Psychotherapy: The Need to Knead
Kneading clay is pure therapy; not only for our souls but also for our tired arthritic hands.
Our world can be fresh with wonder and meaning when we bring something new into existence; something never seen before. We simply have to let our hands work their magic. I agree with Oliver Wendell Holmes‘s words, a mind, stretched to new ideas, never goes back to its original dimensions.
Most of us need to express ourselves the most when we feel we cannot. Nevertheless, once we do, we change forever for the better. It is the discomfort and lack of faith in our innate gifts that prevent us from the happiness and joy we want and need.
Those of us who have found the fountain of youth in our special purpose regret to sleep while the rest regret to wake not knowing their special purpose. Perhaps, living a joyful, successful life is just a matter of living the life we were meant to live.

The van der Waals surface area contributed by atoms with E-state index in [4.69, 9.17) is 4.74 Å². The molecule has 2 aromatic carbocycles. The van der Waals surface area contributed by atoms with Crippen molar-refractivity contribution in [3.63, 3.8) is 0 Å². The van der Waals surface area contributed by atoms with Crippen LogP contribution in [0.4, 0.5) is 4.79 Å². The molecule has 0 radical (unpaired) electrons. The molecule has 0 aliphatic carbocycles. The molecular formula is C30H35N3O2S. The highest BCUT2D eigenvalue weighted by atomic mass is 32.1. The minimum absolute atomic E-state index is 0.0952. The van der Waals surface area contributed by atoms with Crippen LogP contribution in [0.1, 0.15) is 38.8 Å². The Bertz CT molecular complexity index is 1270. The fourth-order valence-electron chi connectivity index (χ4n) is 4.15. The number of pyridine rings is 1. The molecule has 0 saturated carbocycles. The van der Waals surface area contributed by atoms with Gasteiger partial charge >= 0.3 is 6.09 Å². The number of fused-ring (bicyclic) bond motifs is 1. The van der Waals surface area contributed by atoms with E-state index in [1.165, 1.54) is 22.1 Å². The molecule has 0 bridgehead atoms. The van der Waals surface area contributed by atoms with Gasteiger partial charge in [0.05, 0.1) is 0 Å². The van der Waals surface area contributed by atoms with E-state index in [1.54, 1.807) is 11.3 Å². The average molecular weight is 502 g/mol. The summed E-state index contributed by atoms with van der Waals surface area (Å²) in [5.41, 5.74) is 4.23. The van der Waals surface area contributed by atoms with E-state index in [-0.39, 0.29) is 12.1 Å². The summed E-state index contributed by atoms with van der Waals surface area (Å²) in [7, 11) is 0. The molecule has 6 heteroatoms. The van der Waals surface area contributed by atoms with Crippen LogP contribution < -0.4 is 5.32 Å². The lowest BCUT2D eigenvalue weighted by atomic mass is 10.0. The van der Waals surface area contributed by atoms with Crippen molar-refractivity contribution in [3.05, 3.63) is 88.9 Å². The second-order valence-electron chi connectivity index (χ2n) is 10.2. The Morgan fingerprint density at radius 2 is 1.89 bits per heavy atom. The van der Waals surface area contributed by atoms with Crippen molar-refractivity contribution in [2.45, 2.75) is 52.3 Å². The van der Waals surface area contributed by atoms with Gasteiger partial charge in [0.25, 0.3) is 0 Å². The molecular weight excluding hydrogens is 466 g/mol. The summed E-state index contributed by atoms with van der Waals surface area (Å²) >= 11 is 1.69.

I was not one of those instant successes you hear about when I began studying clay at college. My instructors never hailed me as a promising student of ceramics or sculpture. In fact, many, including my instructors, laughed at my beginning efforts.
I found that clay is nature’s cheapest and most abundant art supply. A malleable substance that can be molded into almost any shape with the surface remaining smooth and unbroken. Its best quality in my mind was its forgiving ways.
With clay, nothing was permanent until it was baked in a kiln. Clay allowed me to create images in three dimensions. I modeled pots, vases, and figures, turning them around and around in front of me on a lazy Suzanne. From every point of view, my hands worked to get out what was hidden. I used only a few sculpturing knives, brushes, and sponges. However, when I got excited, I used both my hands. Sculpting and modeling clay become pure therapy when God sets our pace.